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Statement by Ambassador Fu Cong on the Way Forward for the CD
2017/02/22

Mr. President,

As the sole negotiating mechanism for multilateral disarmament, the importance of the CD is self-evident. Against the backdrop of increasingly complex and grave international security situation, the importance of the CD is increasing instead of decreasing. Regrettably, the CD has not conducted substantive work for 21 consecutive years. To break the current deadlock and revitalize the CD is the common aspiration and responsibility of the International community. Against this backdrop, the establishment of a Working Group on the Way Forward for the CD to conduct a comprehensive and in-depth assessment of and planning for its work, to streamline and take stock of existing problems, and to explore for a point of breakthrough is both very timely and necessary.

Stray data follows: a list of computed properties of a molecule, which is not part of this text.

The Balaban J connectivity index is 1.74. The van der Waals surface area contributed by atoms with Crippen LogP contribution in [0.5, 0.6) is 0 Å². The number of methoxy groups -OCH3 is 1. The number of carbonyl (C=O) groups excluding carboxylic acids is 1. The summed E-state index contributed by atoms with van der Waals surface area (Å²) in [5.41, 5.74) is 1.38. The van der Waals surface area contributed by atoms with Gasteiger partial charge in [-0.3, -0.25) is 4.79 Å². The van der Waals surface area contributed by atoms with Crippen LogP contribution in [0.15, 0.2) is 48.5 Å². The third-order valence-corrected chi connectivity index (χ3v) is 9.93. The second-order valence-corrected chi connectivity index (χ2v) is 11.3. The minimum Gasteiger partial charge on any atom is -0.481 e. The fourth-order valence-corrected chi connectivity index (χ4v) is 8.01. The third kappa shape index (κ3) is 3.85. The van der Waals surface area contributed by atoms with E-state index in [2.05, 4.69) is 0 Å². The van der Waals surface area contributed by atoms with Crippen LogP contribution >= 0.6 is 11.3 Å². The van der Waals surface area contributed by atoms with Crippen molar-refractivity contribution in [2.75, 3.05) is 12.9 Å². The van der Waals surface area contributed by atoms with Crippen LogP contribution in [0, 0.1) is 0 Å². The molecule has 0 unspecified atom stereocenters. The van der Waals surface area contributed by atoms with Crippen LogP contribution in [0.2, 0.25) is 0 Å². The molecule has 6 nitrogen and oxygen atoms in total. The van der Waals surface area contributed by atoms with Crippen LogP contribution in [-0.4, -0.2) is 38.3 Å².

In this regard, China would like to share with all parties some preliminary ideas.

First, we need to forge consensus in the spirit of seeking common ground while keeping differences. As the international situation keeps evolving, the international community is thinking deeper about the relevant issues, and there will be new changes in the security doctrines of major countries.

All these will have a direct or indirect bearing on the work of CD. For example, we are witnessing an emerging consensus on NSA, and the possibility for in-depth discussions and even negotiations on this issue is increasing. On the outer space, the Sino-Russian PPWT initiative has won extensive support from the international community; the international community has also conducted preliminary discussions on the ICOC initiative proposed by the EU; and the major countries are having growing common understanding on TCBMs in the Outer Space. It is our view that, in spite of different positions and approaches, all parties have demonstrated the willingness to do something in this area. As long as all sides make common efforts, progress is not unattainable.